A survey of the companies writing most of the individual coverage in California confirms that many are taking advantage of the lack of regulation and charging rates for these HIPAA Conversion Plans that are far in excess of what they charge for similar plans on the open market.

Blue Cross of California offers two plans from their Personal Prudent Buyer program. They are not offering any from their CaliforniaCare HMO. The two plans they do offer have a $1,000 and a $2,000 deductible. Except for the high deductibles, they are broad plans, 80 percent coverage to a $3,000 out-of-pocket stop-loss with a $5 million maximum benefit. However, they charge $395 and $295 per month, respectively, for single coverage.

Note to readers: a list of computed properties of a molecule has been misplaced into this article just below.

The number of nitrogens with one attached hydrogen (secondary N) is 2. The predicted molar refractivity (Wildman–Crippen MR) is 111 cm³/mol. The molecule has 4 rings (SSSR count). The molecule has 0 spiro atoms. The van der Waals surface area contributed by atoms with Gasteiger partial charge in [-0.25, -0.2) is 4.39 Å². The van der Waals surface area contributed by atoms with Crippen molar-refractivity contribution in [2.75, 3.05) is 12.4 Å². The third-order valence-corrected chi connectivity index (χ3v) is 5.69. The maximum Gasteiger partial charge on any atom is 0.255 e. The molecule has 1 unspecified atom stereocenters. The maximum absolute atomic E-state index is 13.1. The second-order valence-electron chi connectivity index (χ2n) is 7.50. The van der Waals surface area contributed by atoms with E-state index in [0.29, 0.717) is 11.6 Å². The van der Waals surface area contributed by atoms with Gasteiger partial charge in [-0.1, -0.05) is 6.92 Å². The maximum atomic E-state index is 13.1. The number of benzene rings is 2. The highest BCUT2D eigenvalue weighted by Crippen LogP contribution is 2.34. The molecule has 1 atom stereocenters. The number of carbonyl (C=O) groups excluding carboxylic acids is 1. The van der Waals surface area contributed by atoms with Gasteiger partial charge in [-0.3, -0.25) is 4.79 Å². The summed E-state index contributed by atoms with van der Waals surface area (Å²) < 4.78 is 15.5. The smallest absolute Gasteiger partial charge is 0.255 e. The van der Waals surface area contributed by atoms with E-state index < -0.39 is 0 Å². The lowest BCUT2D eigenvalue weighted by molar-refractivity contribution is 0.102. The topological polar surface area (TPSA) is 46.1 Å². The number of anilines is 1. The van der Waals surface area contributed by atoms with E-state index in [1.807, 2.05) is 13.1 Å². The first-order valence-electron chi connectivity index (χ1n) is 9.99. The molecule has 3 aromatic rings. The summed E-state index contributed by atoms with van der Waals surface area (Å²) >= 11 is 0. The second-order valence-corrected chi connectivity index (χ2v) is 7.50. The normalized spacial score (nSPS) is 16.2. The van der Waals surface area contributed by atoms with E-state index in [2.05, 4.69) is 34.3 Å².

Blue Shield of California offers similar plans except theirs is a little broader offering doctor's office visits and prescription drugs with a co-payment rather than a co-insurance percentage. For single coverage, they charge $425 per month for the $1,000 deductible and $315 per month for the $2,000 deductible. Similar plans on the open market would cost $80 to $110 for a person age 30 to 39. Again, they are not offering HMO coverage under the HIPAA Conversion Program.


The HMO market

HMOs are not raising their rates nearly so much for their HIPAA Conversion Plans.

  • Southern California Kaiser is offering its individual plan, which includes prescriptions, for $235 per month. This rate is only about $100 more than they charge in the marketplace.